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As cheesy and overused as that phrase is… it’s hard to deny. Information has the power to make or break your practice; but in this day and age, the name of the game is information control. There are plenty of ways to practice controlling information that comes in and out of your office so that patients are not only well-informed about what’s going on at your practice, but also to ensure they will keep coming back.

Spreading Information

With more than 70 percent of patients going online before consulting a physician, it’s obvious patients want to know what’s going on with their bodies. They want to be as informed as possible, so your practice should help them achieve that goal as easily as possible.

Posting information about your specialty online and in your marketing materials is essential. You can offer tips, trends and related news on your website and through the various social media channels you’ve hopefully established by now. The more prominent your presence is online, the better. Remember, too much information is better than not enough.

Not only will posting information help position you as the expert in your field, it will also help your SEO and thus your improve your position on Google.

Not only will posting information help position you as the expert in your field, it will also help your SEO and thus your improve your position on Google.

Ideally, you want to create a spot where patients can find information regarding symptoms, causes and treatments all in one place. Handing out brochures and flyers is also helpful in spreading the word about your practice. A hard copy of your marketing materials is great for prospective patients because they now have the luxury of not needing to memorize every detail right off the bat. Instead they can tuck it away for future use or even pass it along to a friend or colleague. It can be a little pricey for printing, but the return on investment (ROI) is worth every penny.

Clueing Patients In

Keep current and prospective patients up to date with what’s happening at your practice.  You can do this via e-newsletters and/or your social media channels, a “Latest News” tab on your site and even an old-fashioned display board in your office…yes, these still work.

A note of caution: be sure not to overwhelm your patients with too many newsletters and online postings. Patients want to hear about your practice, not feel like you’re cramming it down their throats. Send out newsletters either monthly or quarterly, not weekly, and only include large announcements or special offers.

A general rule of thumb we share with clients is to think about what you’d like to read and include those things.

Some topic ideas to cover in your newsletters are: new services that your practice is offering, new equipment, new specials, a fun contest or even something as simple as the delicious new blend of coffee that patients can enjoy in your waiting room. The goal at the end of the day here is to be top of mind if and when they need you.

Perhaps as equally important as your online presence is your presence in the local community. Keep patients informed about what community events you’re attending around town and why they should attend. This is a perfect spot to mention clubs or organizations you sponsor, let them know what events you’ll be at and even how they can get involved in the future.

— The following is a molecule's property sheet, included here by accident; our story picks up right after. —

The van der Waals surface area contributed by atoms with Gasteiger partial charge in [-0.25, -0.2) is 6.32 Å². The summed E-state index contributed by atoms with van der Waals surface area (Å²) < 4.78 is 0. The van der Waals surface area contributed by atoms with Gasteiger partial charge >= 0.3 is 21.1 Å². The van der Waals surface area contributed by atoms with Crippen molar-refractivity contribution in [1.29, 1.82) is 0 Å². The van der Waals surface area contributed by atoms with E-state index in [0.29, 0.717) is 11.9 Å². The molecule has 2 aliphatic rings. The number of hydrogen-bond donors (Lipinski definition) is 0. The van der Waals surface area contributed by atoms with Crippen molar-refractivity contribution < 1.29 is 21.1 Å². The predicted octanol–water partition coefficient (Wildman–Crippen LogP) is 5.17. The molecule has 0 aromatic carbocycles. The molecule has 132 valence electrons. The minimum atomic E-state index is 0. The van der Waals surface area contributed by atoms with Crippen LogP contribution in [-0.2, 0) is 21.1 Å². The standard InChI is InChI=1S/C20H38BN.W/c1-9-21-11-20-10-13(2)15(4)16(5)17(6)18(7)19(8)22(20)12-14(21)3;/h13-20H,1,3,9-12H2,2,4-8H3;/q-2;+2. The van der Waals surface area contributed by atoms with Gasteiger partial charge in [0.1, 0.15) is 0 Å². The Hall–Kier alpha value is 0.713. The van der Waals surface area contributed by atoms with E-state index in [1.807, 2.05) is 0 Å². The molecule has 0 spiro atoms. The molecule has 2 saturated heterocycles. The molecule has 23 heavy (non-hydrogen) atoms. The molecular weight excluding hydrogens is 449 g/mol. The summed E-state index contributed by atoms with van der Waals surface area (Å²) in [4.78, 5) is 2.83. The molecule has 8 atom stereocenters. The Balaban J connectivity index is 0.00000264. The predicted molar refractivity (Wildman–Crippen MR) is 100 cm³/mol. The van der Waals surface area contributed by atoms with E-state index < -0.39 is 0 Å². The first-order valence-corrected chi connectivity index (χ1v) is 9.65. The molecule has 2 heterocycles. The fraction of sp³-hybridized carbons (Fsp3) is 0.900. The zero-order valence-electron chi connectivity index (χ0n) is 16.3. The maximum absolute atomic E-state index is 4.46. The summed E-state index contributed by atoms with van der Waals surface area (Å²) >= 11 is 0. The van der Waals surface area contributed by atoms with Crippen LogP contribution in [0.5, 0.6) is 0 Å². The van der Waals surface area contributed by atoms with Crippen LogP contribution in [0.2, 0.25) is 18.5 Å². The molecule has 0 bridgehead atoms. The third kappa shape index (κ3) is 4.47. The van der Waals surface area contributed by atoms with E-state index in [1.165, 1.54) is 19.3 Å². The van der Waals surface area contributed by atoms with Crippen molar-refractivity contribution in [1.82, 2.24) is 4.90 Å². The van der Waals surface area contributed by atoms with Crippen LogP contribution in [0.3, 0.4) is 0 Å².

Responding and Correcting Bad Information

Fotolia_57304563_S-300x200gets posted online. Sites like or are useful for patients searching for a doctor that will meet their needs; but when false information or unfair comments are posted, your practice can suffer. Something like an incorrect address or the wrong office hours can anger new patients so be sure to correct all inaccuracies as quickly as possible.

They say that word of mouth advertising is more powerful than any other form, and as the internet plays such a huge part in our daily lives, it’s no surprise that user comments are today’s version of that medium. A glowing review or comment from a patient about their visit to your office can do wonders for your practice, but a negative one can tarnish your once sterling reputation.

Some sites give you the opportunity to respond to comments and you should take advantage of this if something unnecessarily harsh was posted. When responding to comments, however, there is a fine line you must walk. Patients are, of course, entitled to their opinions, but when it borders on libel or is just plain false information, you have the right to say something in response…just make sure it’s done sooner rather than later. Responding several weeks or months after the fact only proves you don’t care. At that point, it’s better to leave the review alone entirely.

Being Open to New Information

Always remember to be open to new information coming in, just as you are open to sending new information out.  Pay attention to feedback from patients, staff and other doctors. There is always room for improvement, so take suggestions for change seriously.

If there is a more efficient way to do something at your office, don’t be afraid to try it out. If it wasn’t as streamlined as you had hoped, you can always return to your original ways. The important thing is you remain open to improving your practice on every front and take suggestions from every angle. You’d be amazed at what listening can do every now and then (and so would your physicians).

Controlling the information about your practice that is distributed in print and online is easy if you continue to stay on top of the game and follow the tips listed. Remember, if you build it (in this case, your presence online and in the community), they will come.